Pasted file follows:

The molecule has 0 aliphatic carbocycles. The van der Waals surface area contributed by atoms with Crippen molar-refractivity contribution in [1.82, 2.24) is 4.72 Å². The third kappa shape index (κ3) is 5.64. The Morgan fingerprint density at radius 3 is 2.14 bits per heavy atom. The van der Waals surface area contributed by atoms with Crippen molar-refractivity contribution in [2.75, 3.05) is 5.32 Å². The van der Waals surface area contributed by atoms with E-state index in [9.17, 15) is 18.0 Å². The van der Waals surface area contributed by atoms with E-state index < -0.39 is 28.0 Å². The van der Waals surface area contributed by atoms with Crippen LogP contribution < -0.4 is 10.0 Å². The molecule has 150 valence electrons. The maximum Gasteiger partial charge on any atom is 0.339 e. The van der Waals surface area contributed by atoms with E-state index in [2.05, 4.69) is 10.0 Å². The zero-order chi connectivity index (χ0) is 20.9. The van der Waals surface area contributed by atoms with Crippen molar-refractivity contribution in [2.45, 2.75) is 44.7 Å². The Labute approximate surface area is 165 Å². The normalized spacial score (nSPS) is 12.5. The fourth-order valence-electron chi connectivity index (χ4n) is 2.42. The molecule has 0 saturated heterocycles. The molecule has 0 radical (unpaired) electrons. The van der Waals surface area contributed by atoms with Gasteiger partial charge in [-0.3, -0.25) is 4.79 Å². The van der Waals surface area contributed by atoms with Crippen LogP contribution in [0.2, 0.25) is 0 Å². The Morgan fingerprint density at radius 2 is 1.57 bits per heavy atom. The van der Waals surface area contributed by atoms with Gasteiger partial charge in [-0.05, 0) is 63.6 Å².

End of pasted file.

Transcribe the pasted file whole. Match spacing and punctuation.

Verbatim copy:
The molecule has 0 aliphatic carbocycles. The van der Waals surface area contributed by atoms with Crippen molar-refractivity contribution in [1.82, 2.24) is 4.72 Å². The third kappa shape index (κ3) is 5.64. The Morgan fingerprint density at radius 3 is 2.14 bits per heavy atom. The van der Waals surface area contributed by atoms with Crippen molar-refractivity contribution in [2.75, 3.05) is 5.32 Å². The van der Waals surface area contributed by atoms with E-state index in [9.17, 15) is 18.0 Å². The van der Waals surface area contributed by atoms with E-state index < -0.39 is 28.0 Å². The van der Waals surface area contributed by atoms with Crippen LogP contribution < -0.4 is 10.0 Å². The molecule has 150 valence electrons. The maximum Gasteiger partial charge on any atom is 0.339 e. The van der Waals surface area contributed by atoms with E-state index in [2.05, 4.69) is 10.0 Å². The zero-order chi connectivity index (χ0) is 20.9. The van der Waals surface area contributed by atoms with Crippen molar-refractivity contribution in [2.45, 2.75) is 44.7 Å². The Labute approximate surface area is 165 Å². The normalized spacial score (nSPS) is 12.5. The fourth-order valence-electron chi connectivity index (χ4n) is 2.42. The molecule has 0 saturated heterocycles. The molecule has 0 radical (unpaired) electrons. The van der Waals surface area contributed by atoms with Gasteiger partial charge in [-0.3, -0.25) is 4.79 Å². The van der Waals surface area contributed by atoms with Crippen LogP contribution in [0.2, 0.25) is 0 Å². The Morgan fingerprint density at radius 2 is 1.57 bits per heavy atom. The van der Waals surface area contributed by atoms with Gasteiger partial charge in [-0.05, 0) is 63.6 Å².